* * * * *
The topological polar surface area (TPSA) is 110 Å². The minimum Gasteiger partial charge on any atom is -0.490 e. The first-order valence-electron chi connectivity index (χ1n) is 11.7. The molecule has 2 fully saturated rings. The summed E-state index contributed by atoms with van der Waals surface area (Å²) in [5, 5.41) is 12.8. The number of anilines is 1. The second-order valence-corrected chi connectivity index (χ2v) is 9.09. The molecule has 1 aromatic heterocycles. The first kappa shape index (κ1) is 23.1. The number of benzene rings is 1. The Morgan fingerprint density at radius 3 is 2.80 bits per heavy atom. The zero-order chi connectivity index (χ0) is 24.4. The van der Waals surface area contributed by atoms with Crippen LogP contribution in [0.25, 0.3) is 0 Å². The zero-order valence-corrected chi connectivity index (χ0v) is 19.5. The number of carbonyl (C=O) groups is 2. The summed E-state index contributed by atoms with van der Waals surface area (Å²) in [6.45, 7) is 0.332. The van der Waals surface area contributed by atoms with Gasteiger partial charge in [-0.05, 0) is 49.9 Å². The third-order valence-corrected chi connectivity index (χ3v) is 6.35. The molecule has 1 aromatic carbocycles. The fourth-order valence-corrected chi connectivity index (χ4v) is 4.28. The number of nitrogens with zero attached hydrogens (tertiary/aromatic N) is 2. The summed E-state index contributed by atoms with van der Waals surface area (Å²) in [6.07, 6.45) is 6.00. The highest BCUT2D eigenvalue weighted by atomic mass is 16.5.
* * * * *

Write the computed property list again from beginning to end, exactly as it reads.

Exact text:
The topological polar surface area (TPSA) is 110 Å². The minimum Gasteiger partial charge on any atom is -0.490 e. The first-order valence-electron chi connectivity index (χ1n) is 11.7. The molecule has 2 fully saturated rings. The summed E-state index contributed by atoms with van der Waals surface area (Å²) in [5, 5.41) is 12.8. The number of anilines is 1. The second-order valence-corrected chi connectivity index (χ2v) is 9.09. The molecule has 1 aromatic heterocycles. The first kappa shape index (κ1) is 23.1. The number of benzene rings is 1. The Morgan fingerprint density at radius 3 is 2.80 bits per heavy atom. The zero-order chi connectivity index (χ0) is 24.4. The van der Waals surface area contributed by atoms with Crippen LogP contribution in [0.25, 0.3) is 0 Å². The zero-order valence-corrected chi connectivity index (χ0v) is 19.5. The number of carbonyl (C=O) groups is 2. The summed E-state index contributed by atoms with van der Waals surface area (Å²) in [6.45, 7) is 0.332. The van der Waals surface area contributed by atoms with Gasteiger partial charge in [-0.05, 0) is 49.9 Å². The third-order valence-corrected chi connectivity index (χ3v) is 6.35. The molecule has 1 aromatic carbocycles. The fourth-order valence-corrected chi connectivity index (χ4v) is 4.28. The number of nitrogens with zero attached hydrogens (tertiary/aromatic N) is 2. The summed E-state index contributed by atoms with van der Waals surface area (Å²) in [6.07, 6.45) is 6.00. The highest BCUT2D eigenvalue weighted by atomic mass is 16.5.